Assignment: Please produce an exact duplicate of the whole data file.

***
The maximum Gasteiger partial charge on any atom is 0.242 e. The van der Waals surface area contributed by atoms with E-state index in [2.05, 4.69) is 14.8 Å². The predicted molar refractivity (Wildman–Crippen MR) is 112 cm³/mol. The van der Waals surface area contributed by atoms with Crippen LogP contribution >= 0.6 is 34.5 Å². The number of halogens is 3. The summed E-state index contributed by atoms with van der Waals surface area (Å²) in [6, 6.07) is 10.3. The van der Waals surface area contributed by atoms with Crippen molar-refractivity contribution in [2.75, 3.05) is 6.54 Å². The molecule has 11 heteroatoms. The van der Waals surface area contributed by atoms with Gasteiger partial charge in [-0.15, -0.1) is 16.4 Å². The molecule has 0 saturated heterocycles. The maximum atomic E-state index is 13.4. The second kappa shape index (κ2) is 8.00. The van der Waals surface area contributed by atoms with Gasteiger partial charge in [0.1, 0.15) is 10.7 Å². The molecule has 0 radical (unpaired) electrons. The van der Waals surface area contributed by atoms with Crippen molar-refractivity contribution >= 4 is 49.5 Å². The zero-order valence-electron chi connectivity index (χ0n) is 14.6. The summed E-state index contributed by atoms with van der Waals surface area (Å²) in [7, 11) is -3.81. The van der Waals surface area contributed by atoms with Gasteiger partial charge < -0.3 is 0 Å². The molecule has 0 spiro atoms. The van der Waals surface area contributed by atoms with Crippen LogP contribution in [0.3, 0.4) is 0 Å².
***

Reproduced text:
The maximum Gasteiger partial charge on any atom is 0.242 e. The van der Waals surface area contributed by atoms with E-state index in [2.05, 4.69) is 14.8 Å². The predicted molar refractivity (Wildman–Crippen MR) is 112 cm³/mol. The van der Waals surface area contributed by atoms with Crippen LogP contribution >= 0.6 is 34.5 Å². The number of halogens is 3. The summed E-state index contributed by atoms with van der Waals surface area (Å²) in [6, 6.07) is 10.3. The van der Waals surface area contributed by atoms with Crippen molar-refractivity contribution in [2.75, 3.05) is 6.54 Å². The molecule has 11 heteroatoms. The van der Waals surface area contributed by atoms with Gasteiger partial charge in [-0.15, -0.1) is 16.4 Å². The molecule has 0 saturated heterocycles. The maximum atomic E-state index is 13.4. The second kappa shape index (κ2) is 8.00. The van der Waals surface area contributed by atoms with Gasteiger partial charge in [0.1, 0.15) is 10.7 Å². The molecule has 0 radical (unpaired) electrons. The van der Waals surface area contributed by atoms with Crippen molar-refractivity contribution >= 4 is 49.5 Å². The zero-order valence-electron chi connectivity index (χ0n) is 14.6. The summed E-state index contributed by atoms with van der Waals surface area (Å²) in [7, 11) is -3.81. The van der Waals surface area contributed by atoms with Gasteiger partial charge < -0.3 is 0 Å². The molecule has 0 spiro atoms. The van der Waals surface area contributed by atoms with Crippen LogP contribution in [0.3, 0.4) is 0 Å².